Mulroney had work to do. He negotiated an enviromental agreement with the United States to reduce acid rain in 1990. The next year saw the passing of the Goods and Services Tax (GST), a national sales tax that replaced many of the hidden taxes that were levied on manufacturers. In order to ensure passage of the GST in the Senate, Mulroney appointed eight new senators at the last minute to obtain a Conservative majority. The GST nearly sparked a tax revolt, but concerns were partially assuaged when the first GST credit cheques began arriving in the mail.

When Canada joined the United States-led coalition to oust the Iraqi Army from Kuwait, Mulroney pressured Bush to gain the consent of the United Nations before using military force. In 1992, Mulroney and the new U.S. President Bill Clinton renegotiated the FTA in order to allow Mexico's participation. The result, NAFTA, created a huge North American trade bloc to rival the ever-expanding European Union.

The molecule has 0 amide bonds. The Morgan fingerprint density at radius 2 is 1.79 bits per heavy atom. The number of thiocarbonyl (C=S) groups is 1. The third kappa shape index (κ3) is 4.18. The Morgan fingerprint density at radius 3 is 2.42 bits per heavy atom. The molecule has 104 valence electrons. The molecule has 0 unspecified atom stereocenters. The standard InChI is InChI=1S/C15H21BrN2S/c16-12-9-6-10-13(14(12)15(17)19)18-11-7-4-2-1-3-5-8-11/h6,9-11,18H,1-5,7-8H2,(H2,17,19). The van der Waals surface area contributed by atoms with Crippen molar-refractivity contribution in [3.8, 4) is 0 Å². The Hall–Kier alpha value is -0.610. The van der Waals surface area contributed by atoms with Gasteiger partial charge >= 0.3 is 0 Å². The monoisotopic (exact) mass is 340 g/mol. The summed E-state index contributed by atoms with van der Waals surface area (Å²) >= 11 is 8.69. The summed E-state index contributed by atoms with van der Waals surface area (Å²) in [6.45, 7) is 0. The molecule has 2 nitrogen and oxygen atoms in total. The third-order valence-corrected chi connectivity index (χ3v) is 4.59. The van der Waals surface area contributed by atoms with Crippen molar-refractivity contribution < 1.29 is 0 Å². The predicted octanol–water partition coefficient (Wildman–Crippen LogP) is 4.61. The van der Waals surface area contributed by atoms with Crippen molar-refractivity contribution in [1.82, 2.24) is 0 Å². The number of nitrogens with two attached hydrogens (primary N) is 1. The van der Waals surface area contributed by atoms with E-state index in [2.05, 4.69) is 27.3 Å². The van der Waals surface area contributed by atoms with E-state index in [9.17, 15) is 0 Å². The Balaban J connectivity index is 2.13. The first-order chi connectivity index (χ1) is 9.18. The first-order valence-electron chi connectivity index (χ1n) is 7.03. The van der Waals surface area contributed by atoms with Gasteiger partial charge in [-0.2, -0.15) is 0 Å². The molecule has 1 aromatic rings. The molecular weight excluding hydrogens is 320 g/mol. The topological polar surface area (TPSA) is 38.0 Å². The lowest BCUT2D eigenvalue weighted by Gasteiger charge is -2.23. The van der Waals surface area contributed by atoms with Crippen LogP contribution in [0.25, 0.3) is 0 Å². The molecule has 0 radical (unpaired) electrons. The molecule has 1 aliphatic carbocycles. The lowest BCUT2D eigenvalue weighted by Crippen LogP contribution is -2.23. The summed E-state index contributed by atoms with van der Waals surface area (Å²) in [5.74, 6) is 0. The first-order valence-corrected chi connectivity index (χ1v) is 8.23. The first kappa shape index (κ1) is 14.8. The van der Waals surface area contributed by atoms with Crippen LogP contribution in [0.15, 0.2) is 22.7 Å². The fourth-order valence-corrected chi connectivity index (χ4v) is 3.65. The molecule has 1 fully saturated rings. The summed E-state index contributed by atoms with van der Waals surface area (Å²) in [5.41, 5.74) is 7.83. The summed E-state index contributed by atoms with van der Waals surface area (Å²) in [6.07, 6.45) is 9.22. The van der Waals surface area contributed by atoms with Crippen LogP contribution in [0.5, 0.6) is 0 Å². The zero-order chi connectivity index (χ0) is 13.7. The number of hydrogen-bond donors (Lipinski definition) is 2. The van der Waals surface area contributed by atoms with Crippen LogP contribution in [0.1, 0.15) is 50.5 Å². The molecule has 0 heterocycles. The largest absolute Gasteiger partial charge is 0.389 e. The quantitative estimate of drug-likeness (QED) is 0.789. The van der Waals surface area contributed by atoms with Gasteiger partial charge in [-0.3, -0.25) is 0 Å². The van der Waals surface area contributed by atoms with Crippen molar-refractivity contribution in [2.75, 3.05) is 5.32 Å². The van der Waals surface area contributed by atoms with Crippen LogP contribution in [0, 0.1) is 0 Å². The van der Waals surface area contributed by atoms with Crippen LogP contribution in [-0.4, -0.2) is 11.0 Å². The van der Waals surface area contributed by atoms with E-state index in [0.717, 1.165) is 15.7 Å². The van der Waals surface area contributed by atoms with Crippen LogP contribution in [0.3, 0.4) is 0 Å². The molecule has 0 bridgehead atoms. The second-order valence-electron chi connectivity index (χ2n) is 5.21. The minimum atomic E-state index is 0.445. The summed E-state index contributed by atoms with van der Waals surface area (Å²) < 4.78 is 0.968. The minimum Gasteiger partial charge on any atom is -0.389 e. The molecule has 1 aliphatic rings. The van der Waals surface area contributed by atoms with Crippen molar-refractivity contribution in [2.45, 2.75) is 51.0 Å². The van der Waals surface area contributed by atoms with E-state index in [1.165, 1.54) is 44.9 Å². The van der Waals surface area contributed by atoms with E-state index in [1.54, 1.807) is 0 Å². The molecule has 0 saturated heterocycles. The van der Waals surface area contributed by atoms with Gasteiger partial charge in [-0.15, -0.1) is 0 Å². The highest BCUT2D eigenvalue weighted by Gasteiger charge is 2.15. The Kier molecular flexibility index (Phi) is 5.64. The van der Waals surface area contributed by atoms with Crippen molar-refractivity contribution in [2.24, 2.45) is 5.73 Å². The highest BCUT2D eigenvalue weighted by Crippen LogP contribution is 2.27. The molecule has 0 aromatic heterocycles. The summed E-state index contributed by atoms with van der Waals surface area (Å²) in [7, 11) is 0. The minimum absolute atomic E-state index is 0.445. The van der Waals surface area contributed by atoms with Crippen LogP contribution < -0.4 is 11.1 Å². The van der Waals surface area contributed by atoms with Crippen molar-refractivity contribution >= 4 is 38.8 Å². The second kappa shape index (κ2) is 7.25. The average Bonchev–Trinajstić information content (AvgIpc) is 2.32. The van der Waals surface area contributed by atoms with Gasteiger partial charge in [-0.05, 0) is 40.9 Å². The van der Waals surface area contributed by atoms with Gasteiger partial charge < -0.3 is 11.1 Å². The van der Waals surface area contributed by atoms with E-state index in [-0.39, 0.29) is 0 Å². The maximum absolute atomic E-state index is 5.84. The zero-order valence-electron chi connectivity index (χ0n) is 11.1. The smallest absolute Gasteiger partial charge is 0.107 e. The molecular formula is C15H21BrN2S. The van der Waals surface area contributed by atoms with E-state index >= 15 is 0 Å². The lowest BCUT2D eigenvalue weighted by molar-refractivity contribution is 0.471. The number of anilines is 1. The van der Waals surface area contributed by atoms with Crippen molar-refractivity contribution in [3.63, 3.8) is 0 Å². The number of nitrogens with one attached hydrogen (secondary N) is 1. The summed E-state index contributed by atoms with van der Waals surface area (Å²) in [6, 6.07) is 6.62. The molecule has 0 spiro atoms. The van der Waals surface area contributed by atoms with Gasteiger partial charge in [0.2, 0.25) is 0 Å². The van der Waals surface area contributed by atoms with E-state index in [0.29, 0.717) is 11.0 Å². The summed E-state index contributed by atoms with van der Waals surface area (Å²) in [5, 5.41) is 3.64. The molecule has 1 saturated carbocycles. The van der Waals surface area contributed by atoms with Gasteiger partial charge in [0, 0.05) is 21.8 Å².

Mulroney took a second crack at getting Quebec's signature on the Constitution in 1991 and 1992. A summit held in Charlottetown, Prince Edward Island hammered out an agreement, which again sought to recognize Quebec as a distinct society. A referendum was held to gain public support for the Charlottetown Accord, with the majority of Canadians voting against it -- only 45.7 per cent of English Canada and 42.4 per cent of Quebecois voted yes on the matter.